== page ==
German automaker BMW AG (BAMXF 2.93%) (BMWYY 2.05%) has expanded on the preliminary 2019 guidance it gave earlier this month. It also announced a sweeping cost-reduction program.
If you think those two things might be related, you're not wrong. BMW isn't in trouble, but its near-term outlook isn't exactly rosy.
BMW's guidance for 2019: Profits will drop
In a preview of its full-year guidance, BMW told investors on March 15 that it expects a slight increase in its automotive sales volume in 2019 versus 2018, despite "strong headwinds" affecting the auto industry. It also said that it expects much of that sales increase to arrive in the second half of the year, when its all-new 3 Series will be in full production.
At the automaker's annual meeting last week, we learned the rest of the story:
- BMW is investing heavily in electric vehicles, self-driving, and shared-mobility initiatives. While it's working with some big-name partners -- including archrival Daimler AG, Mercedes-Benz's parent -- to share costs, its own spending on those initiatives will be substantial.
- BMW, like rivals including Ford Motor, is also seeing rising commodity costs and unfavorable exchange-rate movements. And, in Europe, it's facing "significantly higher costs" as it works to comply with stricter carbon-dioxide emissions regulations.
- BMW's long-term target for the operating margin in its automotive segment is between 8% and 10%. But because of the above factors, it's forecasting a margin between 6% and 8% for its automotive business in 2019. (BMW's automotive operating margin was 7.2% in 2018, down from 9.2% in 2017. The company expects the operating margins in its motorcycle and financial-services units to be similar to 2018's results.)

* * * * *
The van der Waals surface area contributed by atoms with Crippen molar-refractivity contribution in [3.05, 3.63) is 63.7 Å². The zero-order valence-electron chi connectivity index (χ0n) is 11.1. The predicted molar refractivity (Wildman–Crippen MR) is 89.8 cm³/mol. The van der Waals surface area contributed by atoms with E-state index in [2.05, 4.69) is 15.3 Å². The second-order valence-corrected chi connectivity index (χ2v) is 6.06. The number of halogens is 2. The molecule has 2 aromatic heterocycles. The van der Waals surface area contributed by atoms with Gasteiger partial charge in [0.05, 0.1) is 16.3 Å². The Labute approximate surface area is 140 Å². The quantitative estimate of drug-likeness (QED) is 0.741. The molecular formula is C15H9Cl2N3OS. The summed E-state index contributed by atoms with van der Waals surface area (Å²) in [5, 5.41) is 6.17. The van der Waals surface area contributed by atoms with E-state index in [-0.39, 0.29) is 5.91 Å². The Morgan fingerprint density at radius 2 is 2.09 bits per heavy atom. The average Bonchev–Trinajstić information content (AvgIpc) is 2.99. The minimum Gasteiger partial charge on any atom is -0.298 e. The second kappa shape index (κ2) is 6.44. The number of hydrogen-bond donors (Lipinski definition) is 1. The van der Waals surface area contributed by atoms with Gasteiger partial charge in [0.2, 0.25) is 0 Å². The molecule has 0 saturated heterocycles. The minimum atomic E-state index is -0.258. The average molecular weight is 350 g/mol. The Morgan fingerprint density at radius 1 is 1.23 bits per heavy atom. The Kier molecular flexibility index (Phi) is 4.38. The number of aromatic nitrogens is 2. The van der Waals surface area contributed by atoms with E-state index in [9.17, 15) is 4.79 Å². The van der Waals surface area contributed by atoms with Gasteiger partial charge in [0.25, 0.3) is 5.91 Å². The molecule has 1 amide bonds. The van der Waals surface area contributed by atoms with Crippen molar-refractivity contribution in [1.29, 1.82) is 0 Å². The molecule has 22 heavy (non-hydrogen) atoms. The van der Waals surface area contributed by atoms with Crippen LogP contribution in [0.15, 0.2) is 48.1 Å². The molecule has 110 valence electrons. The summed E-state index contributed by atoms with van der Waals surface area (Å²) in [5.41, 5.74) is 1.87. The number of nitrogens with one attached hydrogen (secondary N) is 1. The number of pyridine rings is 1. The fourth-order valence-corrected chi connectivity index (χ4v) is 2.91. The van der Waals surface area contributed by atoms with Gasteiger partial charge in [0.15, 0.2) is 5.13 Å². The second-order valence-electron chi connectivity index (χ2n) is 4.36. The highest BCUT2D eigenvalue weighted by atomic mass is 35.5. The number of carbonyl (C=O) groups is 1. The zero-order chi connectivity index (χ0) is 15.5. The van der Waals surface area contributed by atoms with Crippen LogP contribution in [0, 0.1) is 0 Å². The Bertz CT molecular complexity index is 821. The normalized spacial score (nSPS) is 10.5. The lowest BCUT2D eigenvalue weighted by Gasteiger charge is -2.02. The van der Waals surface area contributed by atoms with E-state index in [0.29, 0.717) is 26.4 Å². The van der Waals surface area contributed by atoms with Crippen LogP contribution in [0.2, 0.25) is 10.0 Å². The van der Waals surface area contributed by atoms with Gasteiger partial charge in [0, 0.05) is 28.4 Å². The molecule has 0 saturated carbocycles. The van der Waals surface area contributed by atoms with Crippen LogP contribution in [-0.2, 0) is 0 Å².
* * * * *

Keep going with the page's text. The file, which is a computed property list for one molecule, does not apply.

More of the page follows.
The upshot is that BMW expects its overall pre-tax profit to be "well below" the 9.82 billion euros ($11 billion) it generated in 2018.
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Cost cuts to ease the pressure of tech spending
With that forecast in mind, CFO Nicholas Peter said that BMW will step up a cost-cutting program it began in 2017, examining "structural issues across the BMW Group" in search of greater efficiency.
What does that mean? Peter gave some highlights:
- BMW is reducing the number of product variants in its portfolio, as well as model variants it has offered in specific countries (but not globally). It's eliminating slow-selling and low-profit models, and simplifying drivetrain options -- in some cases, cutting its total offerings by half. The goal is to reduce manufacturing costs by reducing complexity, while getting somewhat more flexibility to meet market demands.
- The automaker has reduced the time it takes to develop new models by about a third. This not only reduces development costs, it -- again -- helps BMW address new opportunities more quickly.
- The company is streamlining its corporate organization to make better use of shared resources. An example: Starting in April, sales teams for BMW's three automotive brands (BMW, Mini, and Rolls-Royce) will be combined into a single sales division.
The upshot? BMW expects total cost savings of over 12 billion euros ($13.5 billion) by the end of 2022. That won't help much in 2019, but it should help boost profits and margins once some of that future tech makes it out of the labs and into BMW's products.